I would encourage every person considering a move abroad to take the risk because the circumstances on the other side might be the push you need, to develop your coaching and discover your philosophy when it’s challenged in a new environment.




Were there any differences in your experiences in the U.S.A, Kuwait and Australia and what adaptions did you have to make in terms of your coaching and delivery?

All three countries were very different. The culture, the players, the families and the facilities were all so unimaginably varied. The USA culture had the strongest support for women’s football and girl’s development and high-quality facilities. The parents were very positive and supportive and the women’s football team is very advanced and respected so it’s no surprise that they already had a widespread participation within football.

Kuwait is a very reserved, strict Muslim country with clothing restrictions and rules in place that make it challenging as a young British female to live a ‘normal’ life. As a coach I experienced safeguarding issues and players opening up to me about things I had never been exposed to before, for example, a young female player approached me in tears after the session to say that her dad wanted her to wear a hijab and she didn’t want to.


The religious and cultural issues and language barrier meant that I had to develop my understanding of my players by using my down time, to research the culture and Arabic language to help support the players the best I could. The weather conditions in Kuwait were extreme with temperatures reaching up to 60 degrees on some day,s so managing water breaks and work rates was vital.

In Australia, the national team Matildas is a very popular team followed by both male and females and although there weren’t many female teams where I lived, the sense of pride when talking about the Matildas was great to see. I found the Australian children very similar to the American children in a coaching sense and loved my time with the girls there! The facilities in Melbourne were very similar to those of English grassroots.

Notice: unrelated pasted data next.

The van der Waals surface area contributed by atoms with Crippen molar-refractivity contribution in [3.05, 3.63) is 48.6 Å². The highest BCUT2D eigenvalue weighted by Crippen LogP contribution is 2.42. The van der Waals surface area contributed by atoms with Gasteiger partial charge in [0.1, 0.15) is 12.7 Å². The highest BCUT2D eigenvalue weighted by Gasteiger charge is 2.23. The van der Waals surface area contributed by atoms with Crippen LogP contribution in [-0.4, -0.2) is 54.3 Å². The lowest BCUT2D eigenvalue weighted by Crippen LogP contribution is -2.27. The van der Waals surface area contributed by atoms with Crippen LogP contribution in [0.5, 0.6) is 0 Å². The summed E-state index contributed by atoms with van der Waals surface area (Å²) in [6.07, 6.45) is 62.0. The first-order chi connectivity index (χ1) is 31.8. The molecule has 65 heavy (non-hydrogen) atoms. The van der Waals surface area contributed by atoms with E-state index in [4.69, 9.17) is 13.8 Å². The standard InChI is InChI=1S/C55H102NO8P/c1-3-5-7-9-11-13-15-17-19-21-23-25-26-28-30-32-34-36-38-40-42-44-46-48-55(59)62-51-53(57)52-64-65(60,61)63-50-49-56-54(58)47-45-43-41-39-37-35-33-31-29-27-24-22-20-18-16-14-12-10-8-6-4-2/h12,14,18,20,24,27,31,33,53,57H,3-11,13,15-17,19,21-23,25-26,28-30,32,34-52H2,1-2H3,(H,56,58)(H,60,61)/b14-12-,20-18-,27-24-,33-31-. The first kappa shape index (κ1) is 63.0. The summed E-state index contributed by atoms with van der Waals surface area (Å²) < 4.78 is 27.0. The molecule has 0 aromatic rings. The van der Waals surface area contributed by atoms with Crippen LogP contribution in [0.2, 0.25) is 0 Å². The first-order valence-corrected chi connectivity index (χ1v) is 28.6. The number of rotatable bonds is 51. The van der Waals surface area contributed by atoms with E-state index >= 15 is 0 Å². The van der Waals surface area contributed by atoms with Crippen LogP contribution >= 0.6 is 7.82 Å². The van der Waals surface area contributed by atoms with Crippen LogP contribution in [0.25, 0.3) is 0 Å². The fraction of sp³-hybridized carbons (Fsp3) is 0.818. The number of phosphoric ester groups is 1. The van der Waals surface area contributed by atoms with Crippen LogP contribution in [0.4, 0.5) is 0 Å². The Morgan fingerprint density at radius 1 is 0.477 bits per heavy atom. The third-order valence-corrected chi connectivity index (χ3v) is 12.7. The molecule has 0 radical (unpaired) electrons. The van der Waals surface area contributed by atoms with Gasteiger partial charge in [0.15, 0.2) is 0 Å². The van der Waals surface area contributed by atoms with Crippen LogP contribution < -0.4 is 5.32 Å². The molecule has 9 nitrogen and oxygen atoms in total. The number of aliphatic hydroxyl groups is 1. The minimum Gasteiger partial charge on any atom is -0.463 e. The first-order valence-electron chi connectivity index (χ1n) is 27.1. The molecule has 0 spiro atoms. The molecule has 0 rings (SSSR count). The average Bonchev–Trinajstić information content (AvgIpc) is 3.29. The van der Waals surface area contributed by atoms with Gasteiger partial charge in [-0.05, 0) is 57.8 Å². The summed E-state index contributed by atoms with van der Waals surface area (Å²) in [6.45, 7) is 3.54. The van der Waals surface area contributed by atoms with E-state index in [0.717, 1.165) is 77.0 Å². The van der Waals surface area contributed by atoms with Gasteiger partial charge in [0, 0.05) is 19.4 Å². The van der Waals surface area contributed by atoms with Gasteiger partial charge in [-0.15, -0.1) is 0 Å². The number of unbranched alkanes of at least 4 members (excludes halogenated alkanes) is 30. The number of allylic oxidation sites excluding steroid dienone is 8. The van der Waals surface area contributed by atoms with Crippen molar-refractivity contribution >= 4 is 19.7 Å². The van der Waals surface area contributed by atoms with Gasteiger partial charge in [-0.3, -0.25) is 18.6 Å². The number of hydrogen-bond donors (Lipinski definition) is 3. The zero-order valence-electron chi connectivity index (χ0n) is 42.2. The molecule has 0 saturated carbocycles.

Out of all three countries the biggest adaptation I had to make was my delivery and speech. As a girl from Yorkshire, I found it extremely difficult to translate some words in Arabic to my U6 tots or using language that my open age ladies in Melbourne would understand.




What challenges have you faced whilst working abroad and was you met with any barriers as a female coach in other countries?

As mentioned previously, my experience in Kuwait was overwhelming at first but soon settled into the cultural rules and had a great time over the two years. As a female in football however I did face some resistance from parents of male players especially. I experienced people refusing to shake my hand, ignoring me, asking to speak to a male coach as they didn’t want to speak to me but over time, it became more manageable the more I understood their culture.

Unfortunately, during my time in Melbourne I experienced the hardest part of my coaching career so far by not being accepted by the all-male coaching staff. Over the period I was there, they would host all meetings in Italian and purposefully hand out staff uniform and leave mine out so I wouldn’t receive any. In a staff meeting with over 15 male coaches the director said that I would never make it in football, and I do not have any opinion about football and asked me to leave. This is something that has affected me to this day in my coaching but serves as a reminder that how you respond to criticism is the true reflection of your character.

I truly believe that all these barriers I have faced have lead me to become the confident coach I am today and the girls I have seen develop and have an opportunity in football are worth every barrier I have had to break down.




Have there been any experiences you’ve been able to take away from your time abroad and apply to your roles back in the U.K, and has there been any experiences you wouldn’t have had staying in the U.K?